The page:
FIG. 2 illustrates the clamp member 34 which is preferably comprised of a cold-rolled steel material having an electro-zinc finish, both known in the art. FIG. 2 is composed of FIGS. 2(A) and 2(B), wherein FIG. 2(A) illustrates the arcuate shaped features of the clamp 34, and FIG. 2(B) illustrates the mechanical and structural features of the clamp 34.
As seen in FIG. 2(A), the arcuate clamp 34 has axes 50 and 52 whose intersection thereof defines an origin 54. The clamp 34 has an overall diameter 56 and an inner diameter 58 having an associated dimensional line 60 which defines a location 62 of FIG. 2(B) corresponding to the inner edge of an outer wall of the clamp member 34. The clamp member 34 has opposite ends 64 and 66 that are circumferentially separated from each other as shown in FIG. 2(A). The inner diameter 58 of clamp 34 is selected to be somewhat larger than the outer diameter of a typical conduit, such as conduit 26, so that the conduit may be easily inserted into the region defined by the inner diameter 58 for subsequent clamping thereabout.
An alternate embodiment for a clamp 68 of the present invention may be further described with reference to FIG. 3 which is composed of FIGS. 3(A) and 3(B) illustrating similar features of those shown in FIGS. 2(A) and 2(B) respectively. Clamp 68 is preferably comprised of the same material as clamp 34 and also has the same finish thereof. Conversely, the clamp 68 of FIG. 3 covers a circumferential distance which is about twice that of clamp 34 of FIG. 2. Furthermore, clamp 68 has an edge with a preferred angle of 45° (see FIG. 3(B)), whereas clamp 34 has an edge with a preferred angle of 60° (see FIG. 2(B)). However, the clamps 34 and 68 have similar features which are identified by identical reference numbers.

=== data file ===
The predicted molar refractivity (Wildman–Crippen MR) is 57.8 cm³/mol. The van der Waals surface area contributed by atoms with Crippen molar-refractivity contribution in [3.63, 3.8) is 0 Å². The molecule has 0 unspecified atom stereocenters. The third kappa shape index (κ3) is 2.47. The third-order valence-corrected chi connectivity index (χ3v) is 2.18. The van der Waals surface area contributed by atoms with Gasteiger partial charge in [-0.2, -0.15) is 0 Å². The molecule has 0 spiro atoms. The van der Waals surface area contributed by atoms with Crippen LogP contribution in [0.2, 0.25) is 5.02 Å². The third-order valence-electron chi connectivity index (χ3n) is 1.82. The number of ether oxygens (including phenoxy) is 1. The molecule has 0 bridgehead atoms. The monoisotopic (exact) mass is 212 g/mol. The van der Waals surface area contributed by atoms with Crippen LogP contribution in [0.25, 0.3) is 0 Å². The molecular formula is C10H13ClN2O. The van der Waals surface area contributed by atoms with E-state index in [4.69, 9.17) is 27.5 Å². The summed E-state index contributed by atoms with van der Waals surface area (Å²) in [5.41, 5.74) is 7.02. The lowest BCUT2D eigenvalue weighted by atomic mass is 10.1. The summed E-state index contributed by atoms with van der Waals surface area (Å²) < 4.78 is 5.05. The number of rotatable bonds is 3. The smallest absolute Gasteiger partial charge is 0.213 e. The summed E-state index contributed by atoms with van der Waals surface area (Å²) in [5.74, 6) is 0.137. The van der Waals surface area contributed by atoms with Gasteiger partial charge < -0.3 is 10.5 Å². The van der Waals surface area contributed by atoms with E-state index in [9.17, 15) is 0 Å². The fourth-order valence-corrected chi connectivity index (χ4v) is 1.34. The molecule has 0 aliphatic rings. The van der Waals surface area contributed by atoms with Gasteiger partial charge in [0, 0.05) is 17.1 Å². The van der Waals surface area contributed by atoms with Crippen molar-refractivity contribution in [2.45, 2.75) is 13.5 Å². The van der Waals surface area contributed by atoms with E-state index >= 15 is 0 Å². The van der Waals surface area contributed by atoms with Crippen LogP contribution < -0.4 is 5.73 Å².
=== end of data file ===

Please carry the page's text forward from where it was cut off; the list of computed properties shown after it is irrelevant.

As also seen in FIG. 3(A), the arcuate clamp 68 has ends 64 and 66 that are separated from each other to form a gap 70 therebetween. The gap 70 corresponds to a circumferential arc of 20°, defined by dimensional lines 70A and 70B originating from origin 54, as shown in FIG. 2(A).